Monday, April 14, 2008

A To Z: B - Back In The USA by the MC5

Oh those Detroit rockers. For my money, Punk basically started with the MC5's Kick Out The Jams along with the Stooges' Stooges. Debate with me if you want, I won't follow it up. Back In The USA is the second album by this group of faster than fuck rockin' dudes. It's much cleaner than the first album, and plays much like a Chuck Berry tribute record. It's the softest of their 3 records, bu it's also the most accomplished, and sounds the most like an actual album. Regardless if it's 5 stars or 4 stars or whatever, it definitely influenced the power pop and punk sounds that were around the corner. Wayne Davis wrote a great review in 1972, a couple years after the album was released. I'll just post that.

I could well be the world's foremost authority on this LP. On the way it sounds, at least, having played it in it's entirely between three hundred and five hundred (who counts?) times. In fact, I just saw this record in a cut out rack which suggested two things to me--(1) I'd better replace my worn out copy now while I can still find it (I did) and (2) WHAT THE HELL IS THE GREATEST AMERICAN ROCK 'N' ROLL ALBUM OF MODERN HISTORY DOING IN A CUT OUT RACK??
I'll tell you why. Because it didn't sell, that's why. And that's a pity, too, because here's an LP that absolutely DRIPS brilliance off its grooves. An LP that, had it been a hit in early 1970 when it was released, would have been influential enough to have spawned a whole flock of blessfully incompetent imitations & thereby change the course of musical history forever. Or if not forever , then at least for a couple of years, anyway. Long enough to ensure that turning on the radio in early 1972 wouldn't have to be the real drag that it usually is.
It doesn't help, really, that most of the critics who literally blasted the shit out of this album have come back to it now. Now it's a bargain bin oldie, when it could have been a real landmark record. It got the shaft for all kinds of reasons, all of which had one thing in common: none of them had anything to do with the music contained on the album. And that's all that counts! If I told you that the Rolling Stones were hippie cult murderers who supported the Vietnam war & were responsible for 85% of the world's pollution, would it make BETWEEN THE BUTTONS sound any different ? Nope. it might make you stop listening to it, but it wouldn't change the fact that it's a great album. Well,. that may be hypothetical (maybe not) but the point is this: all that counts is what happens when that needle hits the grooves, and nothing else.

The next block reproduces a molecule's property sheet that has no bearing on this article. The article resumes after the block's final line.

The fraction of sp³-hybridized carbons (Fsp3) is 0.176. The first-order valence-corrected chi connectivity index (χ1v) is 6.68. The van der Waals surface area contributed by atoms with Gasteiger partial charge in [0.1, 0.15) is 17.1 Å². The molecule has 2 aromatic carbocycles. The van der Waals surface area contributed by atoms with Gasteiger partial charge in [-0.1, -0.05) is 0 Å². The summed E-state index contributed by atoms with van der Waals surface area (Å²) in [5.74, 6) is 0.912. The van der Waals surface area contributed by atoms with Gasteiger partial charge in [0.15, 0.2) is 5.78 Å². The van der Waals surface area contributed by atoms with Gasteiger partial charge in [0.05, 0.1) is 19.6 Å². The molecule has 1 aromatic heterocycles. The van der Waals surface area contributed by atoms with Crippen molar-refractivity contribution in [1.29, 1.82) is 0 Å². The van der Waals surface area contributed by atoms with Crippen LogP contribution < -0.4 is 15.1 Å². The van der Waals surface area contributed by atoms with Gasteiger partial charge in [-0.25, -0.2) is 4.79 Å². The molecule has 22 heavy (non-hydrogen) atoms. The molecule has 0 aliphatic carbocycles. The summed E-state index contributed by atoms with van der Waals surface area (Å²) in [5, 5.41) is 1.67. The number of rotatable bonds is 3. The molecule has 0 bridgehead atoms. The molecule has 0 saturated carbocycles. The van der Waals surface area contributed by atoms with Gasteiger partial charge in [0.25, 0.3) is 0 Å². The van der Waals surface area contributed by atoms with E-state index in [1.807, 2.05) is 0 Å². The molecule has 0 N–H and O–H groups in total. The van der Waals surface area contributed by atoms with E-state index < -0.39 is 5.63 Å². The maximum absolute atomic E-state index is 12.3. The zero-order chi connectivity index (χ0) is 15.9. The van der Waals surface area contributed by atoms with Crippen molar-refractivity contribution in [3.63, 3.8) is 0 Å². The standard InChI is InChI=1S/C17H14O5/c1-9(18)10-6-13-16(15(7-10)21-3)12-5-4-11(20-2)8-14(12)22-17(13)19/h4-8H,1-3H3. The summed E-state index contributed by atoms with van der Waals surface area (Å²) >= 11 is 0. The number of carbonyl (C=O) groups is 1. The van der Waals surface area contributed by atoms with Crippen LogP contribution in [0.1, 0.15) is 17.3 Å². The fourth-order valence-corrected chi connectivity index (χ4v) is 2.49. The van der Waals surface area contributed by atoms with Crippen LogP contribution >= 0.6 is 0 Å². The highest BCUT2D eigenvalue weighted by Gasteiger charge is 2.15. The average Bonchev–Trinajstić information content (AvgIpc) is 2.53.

I mean people were criticising this record because it signified that the MC5 wanted to be pop- stars, because the MC5 deserted John Sinclair because the lyrics contained no revolutionary rhetoric, because Jon Landau was producing it (rock critic envy on that one) and because--this one floors me-- IT WAS PRETENTIOUS. Pretentious ? What on earth is pretentious about a great rock and roll band trying to make a great rock and roll album? It might be pretentious for Simon & Garfunkel or James Taylor to try it, BUT THE MC5? WHAT ELSE COULD THEY DO?
Listen gang, I'm here to tell you DON'T PAY ANY ATTENTION TO THESE ROCK CRITICS! What do they know? Not one of'em has bought an album in the last four years, they all get free copies. What do they know about spending your last four bucks on some supposed masterpiece, only to get home & find out it's a dud ? Nothing, that's what! And don't listen to me, either, in a couple of months when FLASH is on everybody's promo lists. But right now, we're not and I paid the full fare for BACK IN THE USA and just a couple of days ago spent another two bucks for a fresh copy out of the cut out racks, so I've given Atlantic Records six bucks and what they given me?
A great, great album. Man, I just love it. It's been #1 in this house for almost two years and playing it is a daily ritual, just like brushing your teeth or lighting up a cigarette in the morning.
After three or four hundred plays, one no longer hears it as merely a brilliantly executed rock and roll extravaganza; it becomes more, somehow. Sort of like the Band's second album. It's a portrait of America, but not the civil-war America that the Band dealt with which nobody alive today can relate to or refute, but 1960-70 America, the one everybody lives in. And instead of another "America Eats It" album, this one's a rock 'n' roll celebration of everything that's made us great. It's about McDonald's and jukeboxes, and fast cars, and highschool, and teenage lust, and basically HAVING FUN. You know, all the things that so many intellectuals have been trying to tell you was WRONG with America, that it has no culture, no depth, no tradition, no class. You know, the same type of people who don't dig the Seeds. .Well, fuck them, Jack, this may be the hamburger culture, but it's the only thing we've ever known so those of us who dig it should tell these assholes to beat it--to go read a book or something for crissakes, to just LEAVE US ALONE. We wanna have some fun!

(Hey, wait a minute. Is this a record review or is this a THINLY VEILED POLITICAL DIATRIBE??)